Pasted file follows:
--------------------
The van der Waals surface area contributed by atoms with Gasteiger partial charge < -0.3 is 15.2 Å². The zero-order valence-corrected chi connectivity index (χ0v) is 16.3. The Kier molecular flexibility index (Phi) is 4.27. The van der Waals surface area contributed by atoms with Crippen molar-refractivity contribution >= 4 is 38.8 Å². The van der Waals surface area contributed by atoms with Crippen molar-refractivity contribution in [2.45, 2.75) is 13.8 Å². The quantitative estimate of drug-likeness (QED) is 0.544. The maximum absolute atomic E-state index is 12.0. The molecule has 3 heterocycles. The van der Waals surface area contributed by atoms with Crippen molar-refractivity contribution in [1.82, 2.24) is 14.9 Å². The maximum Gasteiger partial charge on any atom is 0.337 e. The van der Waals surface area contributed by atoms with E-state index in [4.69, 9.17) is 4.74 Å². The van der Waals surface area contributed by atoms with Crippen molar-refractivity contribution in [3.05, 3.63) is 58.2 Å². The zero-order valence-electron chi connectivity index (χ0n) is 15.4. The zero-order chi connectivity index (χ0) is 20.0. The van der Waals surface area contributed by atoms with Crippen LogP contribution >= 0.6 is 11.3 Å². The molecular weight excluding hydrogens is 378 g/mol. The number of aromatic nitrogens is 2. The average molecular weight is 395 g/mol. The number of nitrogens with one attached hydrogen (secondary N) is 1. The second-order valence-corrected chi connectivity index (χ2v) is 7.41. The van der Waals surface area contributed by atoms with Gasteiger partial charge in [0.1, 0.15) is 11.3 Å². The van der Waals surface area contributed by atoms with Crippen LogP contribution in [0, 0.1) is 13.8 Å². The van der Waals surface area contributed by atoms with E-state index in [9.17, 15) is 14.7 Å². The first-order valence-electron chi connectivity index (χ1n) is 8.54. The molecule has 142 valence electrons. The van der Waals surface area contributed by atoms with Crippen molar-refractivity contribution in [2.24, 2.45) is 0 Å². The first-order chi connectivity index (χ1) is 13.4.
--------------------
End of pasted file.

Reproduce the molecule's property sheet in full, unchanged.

The van der Waals surface area contributed by atoms with Gasteiger partial charge < -0.3 is 15.2 Å². The zero-order valence-corrected chi connectivity index (χ0v) is 16.3. The Kier molecular flexibility index (Phi) is 4.27. The van der Waals surface area contributed by atoms with Crippen molar-refractivity contribution >= 4 is 38.8 Å². The van der Waals surface area contributed by atoms with Crippen molar-refractivity contribution in [2.45, 2.75) is 13.8 Å². The quantitative estimate of drug-likeness (QED) is 0.544. The maximum absolute atomic E-state index is 12.0. The molecule has 3 heterocycles. The van der Waals surface area contributed by atoms with Crippen molar-refractivity contribution in [1.82, 2.24) is 14.9 Å². The maximum Gasteiger partial charge on any atom is 0.337 e. The van der Waals surface area contributed by atoms with E-state index in [4.69, 9.17) is 4.74 Å². The van der Waals surface area contributed by atoms with Crippen molar-refractivity contribution in [3.05, 3.63) is 58.2 Å². The zero-order valence-electron chi connectivity index (χ0n) is 15.4. The zero-order chi connectivity index (χ0) is 20.0. The van der Waals surface area contributed by atoms with Crippen LogP contribution >= 0.6 is 11.3 Å². The molecular weight excluding hydrogens is 378 g/mol. The number of aromatic nitrogens is 2. The average molecular weight is 395 g/mol. The number of nitrogens with one attached hydrogen (secondary N) is 1. The second-order valence-corrected chi connectivity index (χ2v) is 7.41. The van der Waals surface area contributed by atoms with Gasteiger partial charge in [0.1, 0.15) is 11.3 Å². The van der Waals surface area contributed by atoms with Crippen LogP contribution in [0, 0.1) is 13.8 Å². The van der Waals surface area contributed by atoms with E-state index in [9.17, 15) is 14.7 Å². The first-order valence-electron chi connectivity index (χ1n) is 8.54. The molecule has 142 valence electrons. The van der Waals surface area contributed by atoms with Crippen molar-refractivity contribution in [2.24, 2.45) is 0 Å². The first-order chi connectivity index (χ1) is 13.4.